Wash-Sale Rule

Wash-Sale Rule

An IRS regulation stating that one may not claim a capital loss for tax purposes if one repurchases the same position within 30 days. Suppose one sells a stock at a substantial loss but immediately buys back the same stock at the same price. Effectively, the locked in loss is "unlocked" and one can still make a profit on the investment in the long term. The 30 day wash-sale rule exists to prevent investors from taking tax deductions on losses they do not actually incur. Some investors find a way around this by exercising a tax swap. The 30 day wash-sale rule should not be confused with wash trading, which is a different concept altogether.
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The key here is that the investment you own as a temporary replacement must not violate the "wash-sale rule", which requires that it must not be "substantially identical" to the investment you sold.
Treasury also proposed relief from the Internal Revenue Service's wash-sale rule, which in a variable NAV setting might have posed a problem for investors who buy and sell money funds frequently.
Of course, to avoid the wash-sale rule, I would have bought different securities if any of those sold was at a loss.
An ETF is one example of a complex investment vehicle that has "presented investors with new twists on an old plot, [specifically,] how to take advantage of loopholes in the wash-sale rule without running afoul of it." (59) Registered with the Securities and Exchange Commission (SEC) under the Investment Company Act of 1940 (60) as "open-end[] funds" (61) or "unit investment trusts," (62) ETFs allow investors to enjoy a diversified investment through the "array of underlying securities" that comprise each ETF.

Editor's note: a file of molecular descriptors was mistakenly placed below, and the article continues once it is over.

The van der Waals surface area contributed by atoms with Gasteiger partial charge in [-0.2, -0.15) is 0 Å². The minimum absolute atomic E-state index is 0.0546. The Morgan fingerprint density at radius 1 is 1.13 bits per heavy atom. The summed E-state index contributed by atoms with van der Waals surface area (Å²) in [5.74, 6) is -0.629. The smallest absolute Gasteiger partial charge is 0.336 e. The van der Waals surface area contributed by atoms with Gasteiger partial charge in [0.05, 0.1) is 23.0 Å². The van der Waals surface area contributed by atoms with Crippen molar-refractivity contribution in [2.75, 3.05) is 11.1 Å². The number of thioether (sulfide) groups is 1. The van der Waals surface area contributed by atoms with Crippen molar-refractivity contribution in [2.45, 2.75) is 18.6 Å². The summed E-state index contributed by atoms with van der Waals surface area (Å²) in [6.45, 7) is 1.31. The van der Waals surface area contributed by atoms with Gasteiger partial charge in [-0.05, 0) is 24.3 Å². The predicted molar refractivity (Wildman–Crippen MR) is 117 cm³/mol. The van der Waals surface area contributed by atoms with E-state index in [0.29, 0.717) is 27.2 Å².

According to the wash-sale rule, if you sell a stock or security at a loss you will not be permitted to take that loss on your taxes if you buy the same vehicle 30 days before or after the sale.
While a comprehensive discussion of the straddle rules is not within the scope of this item, the straddle rules include (1) the wash-sale rule under Temp.
If you buy or sell identical securities prior to this period (30 days before or 30 days after the date of sale), the so-called "wash-sale rule" won't let you take a loss.
1091 wash-sale rule only applies to losses--not to gains.)
Instead, the taxpayer should sell the property and repurchase it after 31 days (to avoid the wash-sale rule).
Case 1 requires students to use Excel to perform calculations applying the wash-sale rules to stock sale and purchase transactions.
Where the sale and reacquisition of the stock or securities has occurred entirely within an IRA or Roth IRA, the wash-sale rules do not apply.
If you wish to reinvest in the securities that you sell for a loss, beware of the wash-sale rules. Under these rules, after you sell securities at a loss, you must wait at least 31 days before repurchasing them.